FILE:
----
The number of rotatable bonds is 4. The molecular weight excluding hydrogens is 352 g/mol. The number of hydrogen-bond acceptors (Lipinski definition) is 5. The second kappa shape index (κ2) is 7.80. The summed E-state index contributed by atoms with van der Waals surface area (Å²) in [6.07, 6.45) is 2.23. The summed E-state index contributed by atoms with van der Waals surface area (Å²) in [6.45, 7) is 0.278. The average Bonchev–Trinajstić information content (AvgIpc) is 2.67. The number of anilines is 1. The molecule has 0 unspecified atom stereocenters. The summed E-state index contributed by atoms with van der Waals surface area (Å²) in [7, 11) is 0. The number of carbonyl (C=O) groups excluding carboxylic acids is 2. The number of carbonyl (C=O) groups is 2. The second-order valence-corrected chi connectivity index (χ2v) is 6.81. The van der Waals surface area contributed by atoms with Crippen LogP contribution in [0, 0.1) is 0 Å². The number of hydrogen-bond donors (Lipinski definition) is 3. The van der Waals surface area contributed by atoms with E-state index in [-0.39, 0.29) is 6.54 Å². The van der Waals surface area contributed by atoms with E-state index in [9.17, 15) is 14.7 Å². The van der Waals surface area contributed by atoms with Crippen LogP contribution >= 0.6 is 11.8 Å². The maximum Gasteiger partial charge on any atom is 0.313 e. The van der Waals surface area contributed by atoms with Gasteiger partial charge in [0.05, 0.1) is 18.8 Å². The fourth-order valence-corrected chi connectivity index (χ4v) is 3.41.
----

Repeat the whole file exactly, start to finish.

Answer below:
The number of rotatable bonds is 4. The molecular weight excluding hydrogens is 352 g/mol. The number of hydrogen-bond acceptors (Lipinski definition) is 5. The second kappa shape index (κ2) is 7.80. The summed E-state index contributed by atoms with van der Waals surface area (Å²) in [6.07, 6.45) is 2.23. The summed E-state index contributed by atoms with van der Waals surface area (Å²) in [6.45, 7) is 0.278. The average Bonchev–Trinajstić information content (AvgIpc) is 2.67. The number of anilines is 1. The molecule has 0 unspecified atom stereocenters. The summed E-state index contributed by atoms with van der Waals surface area (Å²) in [7, 11) is 0. The number of carbonyl (C=O) groups excluding carboxylic acids is 2. The number of carbonyl (C=O) groups is 2. The second-order valence-corrected chi connectivity index (χ2v) is 6.81. The van der Waals surface area contributed by atoms with Crippen LogP contribution in [0, 0.1) is 0 Å². The number of hydrogen-bond donors (Lipinski definition) is 3. The van der Waals surface area contributed by atoms with E-state index in [-0.39, 0.29) is 6.54 Å². The van der Waals surface area contributed by atoms with E-state index in [9.17, 15) is 14.7 Å². The van der Waals surface area contributed by atoms with Crippen LogP contribution >= 0.6 is 11.8 Å². The maximum Gasteiger partial charge on any atom is 0.313 e. The van der Waals surface area contributed by atoms with Gasteiger partial charge in [0.05, 0.1) is 18.8 Å². The fourth-order valence-corrected chi connectivity index (χ4v) is 3.41.